In the Summer Time…When the weather is fine
In recent weeks, we have been experiencing some good weather which is a welcome break from the traditional wet British summer time. However, this can still create issues for an employer.
Possible issues could include;
- Workplace temperature – Legislation states that there is no maximum temperature within the workplace, and temperature need to be ‘reasonable’. The definition of ‘reasonable’ depends on the nature of the work being undertaken. Therefore, factors such as whether the work is strenuous or physical will have to be taken into account.
- Unauthorised absence – All employees usually cannot be absent at the same time, and this sometimes cases an issue when an employee take a period of absence which unauthorised. However, it is important not to jump to conclusions, and a proper investigation should be undertaken before jumping to any conclusions and/or considering disciplinary action.
- Holiday Requests – Under the Working Time Regulations 1998 there is no obligation for an employer to agree to time off at a particular time unless this is specifically stated within their terms and conditions of employment. An employer should take a fair and consistent approach when allocating holiday, and it make sense to have a clear annual leave policy.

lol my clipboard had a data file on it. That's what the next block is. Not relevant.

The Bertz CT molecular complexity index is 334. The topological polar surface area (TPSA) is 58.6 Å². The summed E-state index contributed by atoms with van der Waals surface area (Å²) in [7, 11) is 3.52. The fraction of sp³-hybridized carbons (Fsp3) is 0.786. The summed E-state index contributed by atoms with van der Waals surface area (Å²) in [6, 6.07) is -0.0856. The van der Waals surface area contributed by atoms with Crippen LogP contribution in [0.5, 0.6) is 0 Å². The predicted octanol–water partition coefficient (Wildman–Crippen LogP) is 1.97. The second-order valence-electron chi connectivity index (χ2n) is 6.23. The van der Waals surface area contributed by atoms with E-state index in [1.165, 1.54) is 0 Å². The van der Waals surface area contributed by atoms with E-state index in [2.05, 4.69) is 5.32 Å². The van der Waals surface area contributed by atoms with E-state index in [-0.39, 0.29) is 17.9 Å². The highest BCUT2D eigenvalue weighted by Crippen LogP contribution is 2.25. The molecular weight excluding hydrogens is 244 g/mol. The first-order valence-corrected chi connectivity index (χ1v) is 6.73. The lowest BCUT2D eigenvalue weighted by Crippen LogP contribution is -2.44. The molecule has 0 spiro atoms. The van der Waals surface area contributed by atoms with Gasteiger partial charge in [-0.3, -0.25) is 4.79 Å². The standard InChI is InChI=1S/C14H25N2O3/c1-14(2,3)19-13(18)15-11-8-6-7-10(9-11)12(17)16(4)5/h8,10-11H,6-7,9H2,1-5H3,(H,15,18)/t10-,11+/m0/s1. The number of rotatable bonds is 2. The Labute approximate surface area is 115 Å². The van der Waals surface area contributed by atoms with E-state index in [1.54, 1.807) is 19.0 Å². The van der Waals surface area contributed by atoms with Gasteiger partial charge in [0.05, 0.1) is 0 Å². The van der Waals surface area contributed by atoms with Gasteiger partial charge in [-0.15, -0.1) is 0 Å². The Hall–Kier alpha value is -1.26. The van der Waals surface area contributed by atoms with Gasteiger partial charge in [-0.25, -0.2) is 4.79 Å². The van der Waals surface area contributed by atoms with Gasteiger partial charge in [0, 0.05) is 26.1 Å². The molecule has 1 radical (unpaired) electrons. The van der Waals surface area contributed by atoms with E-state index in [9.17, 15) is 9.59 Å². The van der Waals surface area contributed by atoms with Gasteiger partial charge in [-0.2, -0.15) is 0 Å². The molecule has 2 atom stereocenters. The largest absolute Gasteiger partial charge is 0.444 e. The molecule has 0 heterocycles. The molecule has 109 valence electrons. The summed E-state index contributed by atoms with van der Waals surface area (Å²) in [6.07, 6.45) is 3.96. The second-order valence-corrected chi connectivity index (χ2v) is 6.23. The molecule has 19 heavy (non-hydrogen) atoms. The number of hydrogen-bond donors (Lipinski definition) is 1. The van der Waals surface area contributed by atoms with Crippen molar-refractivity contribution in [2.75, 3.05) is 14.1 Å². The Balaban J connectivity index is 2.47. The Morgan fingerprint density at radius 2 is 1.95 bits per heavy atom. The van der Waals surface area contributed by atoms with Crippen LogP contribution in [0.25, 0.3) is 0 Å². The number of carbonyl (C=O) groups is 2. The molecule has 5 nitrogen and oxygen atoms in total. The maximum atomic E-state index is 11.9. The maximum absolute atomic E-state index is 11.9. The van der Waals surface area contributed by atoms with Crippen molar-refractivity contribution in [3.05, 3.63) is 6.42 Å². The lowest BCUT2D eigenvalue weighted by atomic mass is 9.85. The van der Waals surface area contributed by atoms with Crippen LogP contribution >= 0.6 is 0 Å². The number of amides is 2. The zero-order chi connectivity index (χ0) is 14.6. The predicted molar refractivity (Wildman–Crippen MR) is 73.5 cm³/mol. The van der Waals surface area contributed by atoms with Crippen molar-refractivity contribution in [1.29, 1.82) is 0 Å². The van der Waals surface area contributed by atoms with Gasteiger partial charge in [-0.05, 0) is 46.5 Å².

- Dress Code – An employer can consider a dress code which contains provision for different types of weather. However, it is important that health and safety law is observed, and also that any dress based rules are not discriminatory.
- Late Return from Summer Holiday – An employee may return from summer holiday later than expected. Such matters would need to be investigated, and evidence considered which may include medical certification if an employee has been ill whilst on holiday. Disciplinary action could be a possibility if satisfactory reasons are not provided for an unauthorised late return from holiday.
- Work Experience – Some employers offer school age children an opportunity to undertake work experience. An employer should make sure that that they have a taken a ‘belt and braces’ approach when engaging in such arrangements. There are clear rules and restrictions on employing young people, and employer should be aware of such provisions.
If you need any help on such matters please contact Atom HR for support and advice.